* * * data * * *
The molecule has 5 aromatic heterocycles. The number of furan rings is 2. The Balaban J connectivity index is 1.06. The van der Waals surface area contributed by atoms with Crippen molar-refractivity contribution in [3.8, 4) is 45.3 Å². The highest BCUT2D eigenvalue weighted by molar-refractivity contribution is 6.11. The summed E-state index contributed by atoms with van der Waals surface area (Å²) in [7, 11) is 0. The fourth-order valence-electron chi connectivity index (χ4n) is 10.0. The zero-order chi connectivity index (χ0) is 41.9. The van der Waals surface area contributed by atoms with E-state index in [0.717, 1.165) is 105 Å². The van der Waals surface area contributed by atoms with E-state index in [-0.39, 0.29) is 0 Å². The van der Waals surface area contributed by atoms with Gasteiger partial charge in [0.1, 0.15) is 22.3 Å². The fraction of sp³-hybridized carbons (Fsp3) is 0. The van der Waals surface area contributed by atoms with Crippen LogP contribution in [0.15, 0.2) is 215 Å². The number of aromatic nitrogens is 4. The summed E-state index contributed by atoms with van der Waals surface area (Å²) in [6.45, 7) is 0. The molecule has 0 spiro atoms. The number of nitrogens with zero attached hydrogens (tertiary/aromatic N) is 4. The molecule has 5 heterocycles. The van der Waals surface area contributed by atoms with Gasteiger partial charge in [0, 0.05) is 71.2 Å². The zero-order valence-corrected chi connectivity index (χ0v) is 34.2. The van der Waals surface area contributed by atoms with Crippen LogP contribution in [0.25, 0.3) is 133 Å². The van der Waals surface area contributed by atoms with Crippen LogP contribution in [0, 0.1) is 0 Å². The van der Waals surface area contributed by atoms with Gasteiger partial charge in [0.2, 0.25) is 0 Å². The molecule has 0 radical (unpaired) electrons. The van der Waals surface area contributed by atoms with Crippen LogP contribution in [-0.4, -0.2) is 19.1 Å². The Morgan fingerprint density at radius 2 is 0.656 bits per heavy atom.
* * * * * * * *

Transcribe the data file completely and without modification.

The molecule has 5 aromatic heterocycles. The number of furan rings is 2. The Balaban J connectivity index is 1.06. The van der Waals surface area contributed by atoms with Crippen molar-refractivity contribution in [3.8, 4) is 45.3 Å². The highest BCUT2D eigenvalue weighted by molar-refractivity contribution is 6.11. The summed E-state index contributed by atoms with van der Waals surface area (Å²) in [7, 11) is 0. The fourth-order valence-electron chi connectivity index (χ4n) is 10.0. The zero-order chi connectivity index (χ0) is 41.9. The van der Waals surface area contributed by atoms with E-state index in [0.717, 1.165) is 105 Å². The van der Waals surface area contributed by atoms with E-state index in [-0.39, 0.29) is 0 Å². The van der Waals surface area contributed by atoms with Gasteiger partial charge in [0.1, 0.15) is 22.3 Å². The fraction of sp³-hybridized carbons (Fsp3) is 0. The van der Waals surface area contributed by atoms with Crippen LogP contribution in [0.15, 0.2) is 215 Å². The number of aromatic nitrogens is 4. The summed E-state index contributed by atoms with van der Waals surface area (Å²) in [6.45, 7) is 0. The molecule has 0 spiro atoms. The number of nitrogens with zero attached hydrogens (tertiary/aromatic N) is 4. The molecule has 5 heterocycles. The van der Waals surface area contributed by atoms with Gasteiger partial charge in [0, 0.05) is 71.2 Å². The zero-order valence-corrected chi connectivity index (χ0v) is 34.2. The van der Waals surface area contributed by atoms with Crippen LogP contribution in [0.25, 0.3) is 133 Å². The van der Waals surface area contributed by atoms with Crippen LogP contribution in [0, 0.1) is 0 Å². The van der Waals surface area contributed by atoms with Gasteiger partial charge in [0.2, 0.25) is 0 Å². The molecule has 0 radical (unpaired) electrons. The van der Waals surface area contributed by atoms with Crippen LogP contribution in [-0.4, -0.2) is 19.1 Å². The Morgan fingerprint density at radius 2 is 0.656 bits per heavy atom.